Mol. Biol. Evol. - (-) - [2021-09-08; online 2021-09-08]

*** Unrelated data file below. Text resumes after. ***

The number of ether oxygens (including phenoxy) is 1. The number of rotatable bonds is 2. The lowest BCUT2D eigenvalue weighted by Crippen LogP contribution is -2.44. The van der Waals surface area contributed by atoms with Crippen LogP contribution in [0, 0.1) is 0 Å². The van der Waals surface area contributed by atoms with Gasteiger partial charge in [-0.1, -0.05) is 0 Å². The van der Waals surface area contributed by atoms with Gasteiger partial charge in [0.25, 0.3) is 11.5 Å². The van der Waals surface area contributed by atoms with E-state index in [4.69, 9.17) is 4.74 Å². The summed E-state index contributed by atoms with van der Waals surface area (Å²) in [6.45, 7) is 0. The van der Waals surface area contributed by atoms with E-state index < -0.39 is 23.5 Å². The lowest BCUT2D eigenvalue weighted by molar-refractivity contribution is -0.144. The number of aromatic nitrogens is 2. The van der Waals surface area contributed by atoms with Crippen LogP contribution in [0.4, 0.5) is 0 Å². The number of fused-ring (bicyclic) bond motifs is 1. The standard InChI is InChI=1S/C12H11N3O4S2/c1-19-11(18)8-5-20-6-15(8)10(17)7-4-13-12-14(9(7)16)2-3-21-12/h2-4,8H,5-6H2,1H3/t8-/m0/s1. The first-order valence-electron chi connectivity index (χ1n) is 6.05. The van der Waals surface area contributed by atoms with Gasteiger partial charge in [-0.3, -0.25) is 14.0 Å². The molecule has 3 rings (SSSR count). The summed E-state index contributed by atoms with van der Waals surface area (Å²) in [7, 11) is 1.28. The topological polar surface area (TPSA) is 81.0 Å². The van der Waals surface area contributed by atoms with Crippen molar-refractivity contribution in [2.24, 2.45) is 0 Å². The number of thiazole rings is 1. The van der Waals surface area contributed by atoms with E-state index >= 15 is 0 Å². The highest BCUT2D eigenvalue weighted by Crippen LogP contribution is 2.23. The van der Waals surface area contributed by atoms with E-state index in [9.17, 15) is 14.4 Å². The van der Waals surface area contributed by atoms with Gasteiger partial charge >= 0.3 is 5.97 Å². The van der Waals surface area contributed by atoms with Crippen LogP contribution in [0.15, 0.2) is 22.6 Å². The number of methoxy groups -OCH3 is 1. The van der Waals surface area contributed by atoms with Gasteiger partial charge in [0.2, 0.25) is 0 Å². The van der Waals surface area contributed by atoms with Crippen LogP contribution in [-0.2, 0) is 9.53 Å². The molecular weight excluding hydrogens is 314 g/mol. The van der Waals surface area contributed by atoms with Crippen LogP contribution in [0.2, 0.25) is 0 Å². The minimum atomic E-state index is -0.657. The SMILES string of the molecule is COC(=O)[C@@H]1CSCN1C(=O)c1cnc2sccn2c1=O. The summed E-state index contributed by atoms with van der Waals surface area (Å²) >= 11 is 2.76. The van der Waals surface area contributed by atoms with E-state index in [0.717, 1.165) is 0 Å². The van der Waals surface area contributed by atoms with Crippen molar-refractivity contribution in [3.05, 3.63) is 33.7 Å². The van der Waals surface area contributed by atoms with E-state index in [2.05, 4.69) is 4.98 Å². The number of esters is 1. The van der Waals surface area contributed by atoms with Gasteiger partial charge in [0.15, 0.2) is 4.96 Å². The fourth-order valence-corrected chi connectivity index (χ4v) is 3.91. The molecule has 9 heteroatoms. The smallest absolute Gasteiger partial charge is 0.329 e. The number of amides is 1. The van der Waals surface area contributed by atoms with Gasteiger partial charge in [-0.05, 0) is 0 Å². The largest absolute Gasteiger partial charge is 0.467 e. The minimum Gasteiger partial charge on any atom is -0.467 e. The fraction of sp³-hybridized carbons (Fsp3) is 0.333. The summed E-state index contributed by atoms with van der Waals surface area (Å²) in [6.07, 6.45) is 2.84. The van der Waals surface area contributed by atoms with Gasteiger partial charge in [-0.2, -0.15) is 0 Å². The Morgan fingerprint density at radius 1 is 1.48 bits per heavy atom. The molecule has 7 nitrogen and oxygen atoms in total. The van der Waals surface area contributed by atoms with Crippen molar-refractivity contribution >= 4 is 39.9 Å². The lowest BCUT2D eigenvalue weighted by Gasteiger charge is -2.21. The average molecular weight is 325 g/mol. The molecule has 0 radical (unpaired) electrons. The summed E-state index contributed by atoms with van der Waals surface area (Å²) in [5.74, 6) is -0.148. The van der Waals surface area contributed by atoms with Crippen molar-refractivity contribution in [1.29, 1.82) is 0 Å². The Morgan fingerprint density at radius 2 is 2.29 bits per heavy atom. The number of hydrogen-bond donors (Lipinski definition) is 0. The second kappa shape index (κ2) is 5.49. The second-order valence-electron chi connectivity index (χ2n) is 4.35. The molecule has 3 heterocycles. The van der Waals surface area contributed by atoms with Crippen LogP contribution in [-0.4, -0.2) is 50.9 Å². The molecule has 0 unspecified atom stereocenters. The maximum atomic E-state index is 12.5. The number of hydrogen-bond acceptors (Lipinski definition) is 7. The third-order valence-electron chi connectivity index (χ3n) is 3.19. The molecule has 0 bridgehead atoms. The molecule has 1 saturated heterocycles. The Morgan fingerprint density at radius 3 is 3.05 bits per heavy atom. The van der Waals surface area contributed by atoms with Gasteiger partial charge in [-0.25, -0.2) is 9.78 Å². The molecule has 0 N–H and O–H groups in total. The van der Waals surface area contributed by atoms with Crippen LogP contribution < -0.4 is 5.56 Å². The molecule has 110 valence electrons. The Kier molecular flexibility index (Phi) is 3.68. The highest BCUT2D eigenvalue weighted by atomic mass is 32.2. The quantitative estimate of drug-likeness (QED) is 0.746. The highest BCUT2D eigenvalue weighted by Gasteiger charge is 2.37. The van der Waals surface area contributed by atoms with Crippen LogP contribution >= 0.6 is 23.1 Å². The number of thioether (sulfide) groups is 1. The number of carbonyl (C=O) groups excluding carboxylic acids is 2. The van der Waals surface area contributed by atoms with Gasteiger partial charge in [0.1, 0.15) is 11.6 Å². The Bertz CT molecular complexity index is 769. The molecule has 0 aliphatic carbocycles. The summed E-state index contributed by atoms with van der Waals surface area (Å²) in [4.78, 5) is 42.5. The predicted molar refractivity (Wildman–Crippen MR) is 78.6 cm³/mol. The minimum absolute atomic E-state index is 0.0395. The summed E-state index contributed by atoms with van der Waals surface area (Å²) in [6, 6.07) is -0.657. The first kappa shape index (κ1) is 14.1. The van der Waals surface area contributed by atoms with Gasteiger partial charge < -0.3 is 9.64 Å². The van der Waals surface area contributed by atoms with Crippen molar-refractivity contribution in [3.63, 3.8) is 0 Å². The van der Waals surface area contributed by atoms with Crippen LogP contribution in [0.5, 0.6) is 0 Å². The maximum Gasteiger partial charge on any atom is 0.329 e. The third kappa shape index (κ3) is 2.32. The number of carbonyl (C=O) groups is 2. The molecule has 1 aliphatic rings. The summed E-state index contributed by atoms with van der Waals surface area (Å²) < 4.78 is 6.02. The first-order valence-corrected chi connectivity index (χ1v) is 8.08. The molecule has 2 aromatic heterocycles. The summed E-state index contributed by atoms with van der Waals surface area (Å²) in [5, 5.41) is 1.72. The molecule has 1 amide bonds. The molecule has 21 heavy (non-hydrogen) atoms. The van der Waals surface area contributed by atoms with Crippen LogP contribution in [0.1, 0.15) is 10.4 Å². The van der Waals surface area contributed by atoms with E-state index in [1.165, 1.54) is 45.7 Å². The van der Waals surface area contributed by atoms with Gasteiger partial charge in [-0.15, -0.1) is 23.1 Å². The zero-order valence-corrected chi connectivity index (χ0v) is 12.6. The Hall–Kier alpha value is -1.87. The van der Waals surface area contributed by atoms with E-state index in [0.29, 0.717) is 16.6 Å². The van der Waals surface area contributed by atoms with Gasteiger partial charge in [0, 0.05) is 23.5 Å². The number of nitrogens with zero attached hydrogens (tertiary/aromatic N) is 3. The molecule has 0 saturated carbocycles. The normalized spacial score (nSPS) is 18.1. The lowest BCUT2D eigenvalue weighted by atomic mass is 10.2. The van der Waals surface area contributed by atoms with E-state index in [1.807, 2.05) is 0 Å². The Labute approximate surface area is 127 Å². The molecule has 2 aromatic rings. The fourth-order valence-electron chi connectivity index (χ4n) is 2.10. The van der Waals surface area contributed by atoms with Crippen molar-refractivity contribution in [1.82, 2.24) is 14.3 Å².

Accurate estimates of genome-wide rates and fitness effects of new mutations are essential for an improved understanding of molecular evolutionary processes. Although eukaryotic genomes generally contain a large non-coding fraction, functional non-coding regions and fitness effects of mutations in such regions are still incompletely characterized. A promising approach to characterize functional non-coding regions relies on identifying accessible chromatin regions (ACRs) tightly associated with regulatory DNA. Here, we applied this approach to identify and estimate selection on ACRs in Capsella grandiflora, a crucifer species ideal for population genomic quantification of selection due to its favourable population demography. We describe a population-wide ACR distribution based on ATAC-seq data for leaf samples of 16 individuals from a natural population. We use population genomic methods to estimate fitness effects and proportions of positively selected fixations (α) in ACRs and find that intergenic ACRs harbor a considerable fraction of weakly deleterious new mutations, as well as a significantly higher proportion of strongly deleterious mutations than comparable inaccessible intergenic regions. ACRs are enriched for expression quantitative trait loci (eQTL) and depleted of transposable element (TE) insertions, as expected if intergenic ACRs are under selection because they harbor regulatory regions. By integrating empirical identification of intergenic ACRs with analyses of eQTL and population genomic analyses of selection, we demonstrate that intergenic regulatory regions are an important source of nearly neutral mutations. These results improve our understanding of selection on non-coding regions and the role of nearly neutral mutations for evolutionary processes in outcrossing Brassicaceae species.